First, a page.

Quick tips when kids talk nonstop
- Quick tip 1Practice “stop, look, and listen.”Practice “stop, look, and listen.”
Show kids how to stop every few sentences and look to see how others in the conversation are reacting.
- Quick tip 2Have them write it down.Have them write it down.
When kids feel the urge to say something, encourage them to jot it down and bring it up later.
- Quick tip 3Use a “secret code.”Use a “secret code.”
Agree on a sign, like scratching your head or clearing your throat, to let kids know when they’ve been talking too long or are going off topic.
- Quick tip 4Role-play conversations.Role-play conversations.
Practice active listening. Talk about something, then have them ask questions about what you’ve been talking about.
- Quick tip 5Be patient.Be patient.
It takes time, effort, and lots of practice for kids to get into the habit of using these strategies.
Lots of kids love to talk, especially young kids. If they’re excited about something, they might go on and on until somebody says it’s time to give it a rest. As they get older, kids typically realize that on their own. They notice that they’re talking too much, and they stop.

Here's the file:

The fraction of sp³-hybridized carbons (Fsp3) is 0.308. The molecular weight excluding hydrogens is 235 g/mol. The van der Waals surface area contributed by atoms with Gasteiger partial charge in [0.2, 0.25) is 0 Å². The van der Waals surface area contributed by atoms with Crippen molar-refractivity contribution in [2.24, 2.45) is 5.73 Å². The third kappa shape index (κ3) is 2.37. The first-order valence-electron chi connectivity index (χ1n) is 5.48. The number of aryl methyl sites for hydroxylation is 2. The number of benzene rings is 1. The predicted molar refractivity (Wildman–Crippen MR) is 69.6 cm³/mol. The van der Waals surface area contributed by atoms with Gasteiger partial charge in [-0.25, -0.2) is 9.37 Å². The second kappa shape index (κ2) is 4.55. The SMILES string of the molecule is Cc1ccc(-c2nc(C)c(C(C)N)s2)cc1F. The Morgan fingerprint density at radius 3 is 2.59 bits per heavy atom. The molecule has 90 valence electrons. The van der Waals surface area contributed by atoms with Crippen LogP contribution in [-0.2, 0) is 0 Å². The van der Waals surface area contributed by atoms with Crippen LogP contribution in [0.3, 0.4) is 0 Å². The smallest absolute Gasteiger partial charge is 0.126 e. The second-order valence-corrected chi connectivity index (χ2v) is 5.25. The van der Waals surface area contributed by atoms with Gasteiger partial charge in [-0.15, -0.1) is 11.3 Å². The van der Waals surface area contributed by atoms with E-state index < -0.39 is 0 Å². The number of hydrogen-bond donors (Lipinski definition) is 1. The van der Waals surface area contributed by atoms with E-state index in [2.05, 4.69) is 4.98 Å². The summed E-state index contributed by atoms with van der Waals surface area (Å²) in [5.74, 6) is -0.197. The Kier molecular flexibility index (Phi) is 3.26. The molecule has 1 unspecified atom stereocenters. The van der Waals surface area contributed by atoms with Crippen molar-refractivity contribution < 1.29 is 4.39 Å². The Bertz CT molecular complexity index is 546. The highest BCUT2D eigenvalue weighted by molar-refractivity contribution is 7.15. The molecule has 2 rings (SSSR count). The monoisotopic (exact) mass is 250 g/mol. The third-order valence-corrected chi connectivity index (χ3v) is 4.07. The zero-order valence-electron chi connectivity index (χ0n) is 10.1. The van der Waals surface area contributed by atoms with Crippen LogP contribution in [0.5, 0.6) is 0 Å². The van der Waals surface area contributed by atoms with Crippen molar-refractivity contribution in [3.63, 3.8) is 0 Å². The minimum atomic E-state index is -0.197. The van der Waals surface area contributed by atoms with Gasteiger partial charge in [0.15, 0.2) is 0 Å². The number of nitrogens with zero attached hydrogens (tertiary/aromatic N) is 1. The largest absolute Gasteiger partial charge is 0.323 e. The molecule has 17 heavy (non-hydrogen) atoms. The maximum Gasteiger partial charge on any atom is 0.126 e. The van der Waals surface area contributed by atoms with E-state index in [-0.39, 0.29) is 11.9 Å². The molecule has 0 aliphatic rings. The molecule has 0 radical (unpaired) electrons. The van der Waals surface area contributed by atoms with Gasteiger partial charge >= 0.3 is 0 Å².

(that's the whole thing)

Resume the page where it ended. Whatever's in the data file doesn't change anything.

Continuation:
Being a talker isn’t always a bad thing. Talkative kids can be charming, funny, and interesting. But when their conversation is endless or happens at the wrong time and place, it can turn people off — especially other kids.
There are lots of reasons kids talk too much. They may just be passionate about a topic and want to share every single detail about it.
Kids may also talk nonstop if they’re stressed out. They may not know how to calm themselves, so they talk and talk. Shy kids might get anxious in social situations. But instead of holding back and staying quiet, they might actually talk a lot.
Some kids have trouble with social skills in general. They have a hard time picking up on social cues like body language and facial expressions. So they may not notice how other people are reacting to their talking.
Trouble with self-control can also be a factor. Some kids are impulsive and have a hard time putting on the brakes. They may struggle to stop themselves even if they know they’re talking too much.